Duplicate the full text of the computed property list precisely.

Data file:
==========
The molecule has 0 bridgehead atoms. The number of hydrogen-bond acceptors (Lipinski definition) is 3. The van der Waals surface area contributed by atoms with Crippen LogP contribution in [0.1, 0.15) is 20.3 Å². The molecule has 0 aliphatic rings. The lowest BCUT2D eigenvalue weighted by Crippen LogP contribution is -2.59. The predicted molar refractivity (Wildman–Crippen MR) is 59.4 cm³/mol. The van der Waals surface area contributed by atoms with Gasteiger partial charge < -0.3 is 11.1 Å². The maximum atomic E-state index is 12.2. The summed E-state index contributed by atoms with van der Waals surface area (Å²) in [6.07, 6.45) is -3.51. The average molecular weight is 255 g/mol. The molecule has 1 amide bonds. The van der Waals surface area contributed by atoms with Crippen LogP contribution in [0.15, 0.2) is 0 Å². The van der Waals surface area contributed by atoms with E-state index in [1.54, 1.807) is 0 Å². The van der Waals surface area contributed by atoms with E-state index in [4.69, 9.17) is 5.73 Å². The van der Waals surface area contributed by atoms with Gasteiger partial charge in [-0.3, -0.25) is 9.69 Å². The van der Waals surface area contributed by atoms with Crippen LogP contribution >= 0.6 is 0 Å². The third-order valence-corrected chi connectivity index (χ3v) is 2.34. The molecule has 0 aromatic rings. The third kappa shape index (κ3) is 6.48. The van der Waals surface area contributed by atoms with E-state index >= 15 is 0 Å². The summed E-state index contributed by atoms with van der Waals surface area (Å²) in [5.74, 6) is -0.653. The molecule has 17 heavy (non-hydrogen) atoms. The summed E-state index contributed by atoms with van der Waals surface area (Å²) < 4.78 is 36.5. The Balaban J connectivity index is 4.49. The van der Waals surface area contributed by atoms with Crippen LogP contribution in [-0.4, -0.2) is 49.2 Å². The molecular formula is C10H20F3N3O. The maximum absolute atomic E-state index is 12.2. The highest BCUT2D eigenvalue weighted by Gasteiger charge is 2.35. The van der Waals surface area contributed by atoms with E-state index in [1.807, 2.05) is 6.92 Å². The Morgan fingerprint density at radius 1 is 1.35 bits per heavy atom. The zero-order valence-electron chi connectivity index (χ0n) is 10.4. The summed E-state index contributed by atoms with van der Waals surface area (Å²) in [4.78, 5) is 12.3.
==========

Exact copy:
The molecule has 0 bridgehead atoms. The number of hydrogen-bond acceptors (Lipinski definition) is 3. The van der Waals surface area contributed by atoms with Crippen LogP contribution in [0.1, 0.15) is 20.3 Å². The molecule has 0 aliphatic rings. The lowest BCUT2D eigenvalue weighted by Crippen LogP contribution is -2.59. The predicted molar refractivity (Wildman–Crippen MR) is 59.4 cm³/mol. The van der Waals surface area contributed by atoms with Gasteiger partial charge < -0.3 is 11.1 Å². The maximum atomic E-state index is 12.2. The summed E-state index contributed by atoms with van der Waals surface area (Å²) in [6.07, 6.45) is -3.51. The average molecular weight is 255 g/mol. The molecule has 1 amide bonds. The van der Waals surface area contributed by atoms with Crippen LogP contribution in [0.15, 0.2) is 0 Å². The van der Waals surface area contributed by atoms with E-state index in [1.54, 1.807) is 0 Å². The van der Waals surface area contributed by atoms with E-state index in [4.69, 9.17) is 5.73 Å². The van der Waals surface area contributed by atoms with Gasteiger partial charge in [-0.3, -0.25) is 9.69 Å². The van der Waals surface area contributed by atoms with Crippen LogP contribution >= 0.6 is 0 Å². The third-order valence-corrected chi connectivity index (χ3v) is 2.34. The molecule has 0 aromatic rings. The third kappa shape index (κ3) is 6.48. The van der Waals surface area contributed by atoms with E-state index >= 15 is 0 Å². The summed E-state index contributed by atoms with van der Waals surface area (Å²) in [5.74, 6) is -0.653. The molecule has 17 heavy (non-hydrogen) atoms. The summed E-state index contributed by atoms with van der Waals surface area (Å²) < 4.78 is 36.5. The Balaban J connectivity index is 4.49. The van der Waals surface area contributed by atoms with Crippen LogP contribution in [-0.4, -0.2) is 49.2 Å². The molecular formula is C10H20F3N3O. The maximum absolute atomic E-state index is 12.2. The highest BCUT2D eigenvalue weighted by Gasteiger charge is 2.35. The van der Waals surface area contributed by atoms with E-state index in [1.807, 2.05) is 6.92 Å². The Morgan fingerprint density at radius 1 is 1.35 bits per heavy atom. The zero-order valence-electron chi connectivity index (χ0n) is 10.4. The summed E-state index contributed by atoms with van der Waals surface area (Å²) in [4.78, 5) is 12.3.